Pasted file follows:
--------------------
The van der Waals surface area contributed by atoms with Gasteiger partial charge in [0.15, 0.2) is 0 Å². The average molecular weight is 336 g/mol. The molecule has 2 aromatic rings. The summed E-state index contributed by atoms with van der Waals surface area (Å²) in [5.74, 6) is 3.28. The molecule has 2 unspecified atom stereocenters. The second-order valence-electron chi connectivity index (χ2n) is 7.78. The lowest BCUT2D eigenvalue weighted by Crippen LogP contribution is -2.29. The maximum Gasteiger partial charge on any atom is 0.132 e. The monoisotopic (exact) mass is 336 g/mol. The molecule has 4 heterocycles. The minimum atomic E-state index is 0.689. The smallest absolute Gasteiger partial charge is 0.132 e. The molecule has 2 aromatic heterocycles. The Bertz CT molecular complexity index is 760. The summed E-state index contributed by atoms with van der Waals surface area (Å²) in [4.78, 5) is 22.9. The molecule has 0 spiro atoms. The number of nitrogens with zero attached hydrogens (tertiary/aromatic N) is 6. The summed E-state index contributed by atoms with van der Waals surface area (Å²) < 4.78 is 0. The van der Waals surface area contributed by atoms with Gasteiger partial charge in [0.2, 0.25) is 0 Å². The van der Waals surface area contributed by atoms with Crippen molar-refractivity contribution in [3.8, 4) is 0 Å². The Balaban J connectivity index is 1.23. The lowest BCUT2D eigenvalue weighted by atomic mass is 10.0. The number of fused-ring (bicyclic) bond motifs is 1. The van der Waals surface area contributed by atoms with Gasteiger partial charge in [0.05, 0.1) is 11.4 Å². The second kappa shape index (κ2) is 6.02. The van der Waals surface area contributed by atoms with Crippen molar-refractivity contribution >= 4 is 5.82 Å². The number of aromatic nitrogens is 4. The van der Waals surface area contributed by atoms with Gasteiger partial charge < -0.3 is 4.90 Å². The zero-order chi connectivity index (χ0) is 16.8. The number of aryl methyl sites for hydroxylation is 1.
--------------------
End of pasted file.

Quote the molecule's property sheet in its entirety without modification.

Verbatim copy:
The van der Waals surface area contributed by atoms with Gasteiger partial charge in [0.15, 0.2) is 0 Å². The average molecular weight is 336 g/mol. The molecule has 2 aromatic rings. The summed E-state index contributed by atoms with van der Waals surface area (Å²) in [5.74, 6) is 3.28. The molecule has 2 unspecified atom stereocenters. The second-order valence-electron chi connectivity index (χ2n) is 7.78. The lowest BCUT2D eigenvalue weighted by Crippen LogP contribution is -2.29. The maximum Gasteiger partial charge on any atom is 0.132 e. The monoisotopic (exact) mass is 336 g/mol. The molecule has 4 heterocycles. The minimum atomic E-state index is 0.689. The smallest absolute Gasteiger partial charge is 0.132 e. The molecule has 2 aromatic heterocycles. The Bertz CT molecular complexity index is 760. The summed E-state index contributed by atoms with van der Waals surface area (Å²) in [4.78, 5) is 22.9. The molecule has 0 spiro atoms. The number of nitrogens with zero attached hydrogens (tertiary/aromatic N) is 6. The summed E-state index contributed by atoms with van der Waals surface area (Å²) < 4.78 is 0. The van der Waals surface area contributed by atoms with Gasteiger partial charge in [0.2, 0.25) is 0 Å². The van der Waals surface area contributed by atoms with Crippen molar-refractivity contribution in [3.8, 4) is 0 Å². The Balaban J connectivity index is 1.23. The lowest BCUT2D eigenvalue weighted by atomic mass is 10.0. The number of fused-ring (bicyclic) bond motifs is 1. The van der Waals surface area contributed by atoms with Gasteiger partial charge in [0.05, 0.1) is 11.4 Å². The second kappa shape index (κ2) is 6.02. The van der Waals surface area contributed by atoms with Crippen molar-refractivity contribution >= 4 is 5.82 Å². The number of aromatic nitrogens is 4. The van der Waals surface area contributed by atoms with Gasteiger partial charge < -0.3 is 4.90 Å². The zero-order chi connectivity index (χ0) is 16.8. The number of aryl methyl sites for hydroxylation is 1.